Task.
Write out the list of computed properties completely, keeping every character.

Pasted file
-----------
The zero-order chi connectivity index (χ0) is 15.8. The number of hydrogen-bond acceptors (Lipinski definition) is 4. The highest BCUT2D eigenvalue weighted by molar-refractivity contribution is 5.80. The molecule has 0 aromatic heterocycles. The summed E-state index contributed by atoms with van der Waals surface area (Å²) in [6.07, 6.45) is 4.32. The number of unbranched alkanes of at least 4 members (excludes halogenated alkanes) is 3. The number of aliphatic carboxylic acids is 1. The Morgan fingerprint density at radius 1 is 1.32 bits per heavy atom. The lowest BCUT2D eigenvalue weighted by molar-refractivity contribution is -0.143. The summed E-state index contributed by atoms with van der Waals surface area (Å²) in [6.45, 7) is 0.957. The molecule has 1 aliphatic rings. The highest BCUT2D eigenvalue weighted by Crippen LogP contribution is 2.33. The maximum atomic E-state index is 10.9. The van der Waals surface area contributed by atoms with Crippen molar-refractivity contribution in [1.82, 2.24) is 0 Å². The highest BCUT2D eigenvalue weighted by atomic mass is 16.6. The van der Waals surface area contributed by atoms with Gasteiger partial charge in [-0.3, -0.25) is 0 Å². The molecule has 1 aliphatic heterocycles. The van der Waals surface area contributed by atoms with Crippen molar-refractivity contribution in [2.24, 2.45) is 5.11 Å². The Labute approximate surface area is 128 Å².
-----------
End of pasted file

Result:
The zero-order chi connectivity index (χ0) is 15.8. The number of hydrogen-bond acceptors (Lipinski definition) is 4. The highest BCUT2D eigenvalue weighted by molar-refractivity contribution is 5.80. The molecule has 0 aromatic heterocycles. The summed E-state index contributed by atoms with van der Waals surface area (Å²) in [6.07, 6.45) is 4.32. The number of unbranched alkanes of at least 4 members (excludes halogenated alkanes) is 3. The number of aliphatic carboxylic acids is 1. The Morgan fingerprint density at radius 1 is 1.32 bits per heavy atom. The lowest BCUT2D eigenvalue weighted by molar-refractivity contribution is -0.143. The summed E-state index contributed by atoms with van der Waals surface area (Å²) in [6.45, 7) is 0.957. The molecule has 1 aliphatic rings. The highest BCUT2D eigenvalue weighted by Crippen LogP contribution is 2.33. The maximum atomic E-state index is 10.9. The van der Waals surface area contributed by atoms with Crippen molar-refractivity contribution in [1.82, 2.24) is 0 Å². The highest BCUT2D eigenvalue weighted by atomic mass is 16.6. The van der Waals surface area contributed by atoms with Gasteiger partial charge in [-0.3, -0.25) is 0 Å². The molecule has 1 aliphatic heterocycles. The van der Waals surface area contributed by atoms with Crippen molar-refractivity contribution in [2.24, 2.45) is 5.11 Å². The Labute approximate surface area is 128 Å².